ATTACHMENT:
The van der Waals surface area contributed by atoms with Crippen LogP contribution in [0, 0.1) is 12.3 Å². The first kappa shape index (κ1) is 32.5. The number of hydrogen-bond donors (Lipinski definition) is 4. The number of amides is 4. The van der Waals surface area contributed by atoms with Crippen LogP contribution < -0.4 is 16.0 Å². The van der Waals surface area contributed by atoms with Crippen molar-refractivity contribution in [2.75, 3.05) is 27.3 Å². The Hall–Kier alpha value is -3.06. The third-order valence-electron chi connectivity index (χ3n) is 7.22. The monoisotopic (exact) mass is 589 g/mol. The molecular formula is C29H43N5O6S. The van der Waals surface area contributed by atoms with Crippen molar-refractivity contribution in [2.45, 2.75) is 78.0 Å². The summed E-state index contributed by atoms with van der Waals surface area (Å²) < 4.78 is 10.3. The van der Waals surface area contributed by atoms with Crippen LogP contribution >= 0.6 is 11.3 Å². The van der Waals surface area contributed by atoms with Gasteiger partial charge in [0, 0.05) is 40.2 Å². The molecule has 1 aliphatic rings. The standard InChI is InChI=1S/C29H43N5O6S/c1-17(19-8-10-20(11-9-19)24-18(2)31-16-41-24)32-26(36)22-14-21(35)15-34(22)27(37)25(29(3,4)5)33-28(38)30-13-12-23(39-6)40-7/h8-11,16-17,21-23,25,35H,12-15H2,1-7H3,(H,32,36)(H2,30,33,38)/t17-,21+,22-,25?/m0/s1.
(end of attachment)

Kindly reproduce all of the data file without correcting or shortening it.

The van der Waals surface area contributed by atoms with Crippen LogP contribution in [0, 0.1) is 12.3 Å². The first kappa shape index (κ1) is 32.5. The number of hydrogen-bond donors (Lipinski definition) is 4. The number of amides is 4. The van der Waals surface area contributed by atoms with Crippen LogP contribution < -0.4 is 16.0 Å². The van der Waals surface area contributed by atoms with Crippen molar-refractivity contribution in [2.75, 3.05) is 27.3 Å². The Hall–Kier alpha value is -3.06. The third-order valence-electron chi connectivity index (χ3n) is 7.22. The monoisotopic (exact) mass is 589 g/mol. The molecular formula is C29H43N5O6S. The van der Waals surface area contributed by atoms with Crippen molar-refractivity contribution in [2.45, 2.75) is 78.0 Å². The summed E-state index contributed by atoms with van der Waals surface area (Å²) < 4.78 is 10.3. The van der Waals surface area contributed by atoms with Crippen LogP contribution >= 0.6 is 11.3 Å². The van der Waals surface area contributed by atoms with Gasteiger partial charge in [0, 0.05) is 40.2 Å². The molecule has 1 aliphatic rings. The standard InChI is InChI=1S/C29H43N5O6S/c1-17(19-8-10-20(11-9-19)24-18(2)31-16-41-24)32-26(36)22-14-21(35)15-34(22)27(37)25(29(3,4)5)33-28(38)30-13-12-23(39-6)40-7/h8-11,16-17,21-23,25,35H,12-15H2,1-7H3,(H,32,36)(H2,30,33,38)/t17-,21+,22-,25?/m0/s1.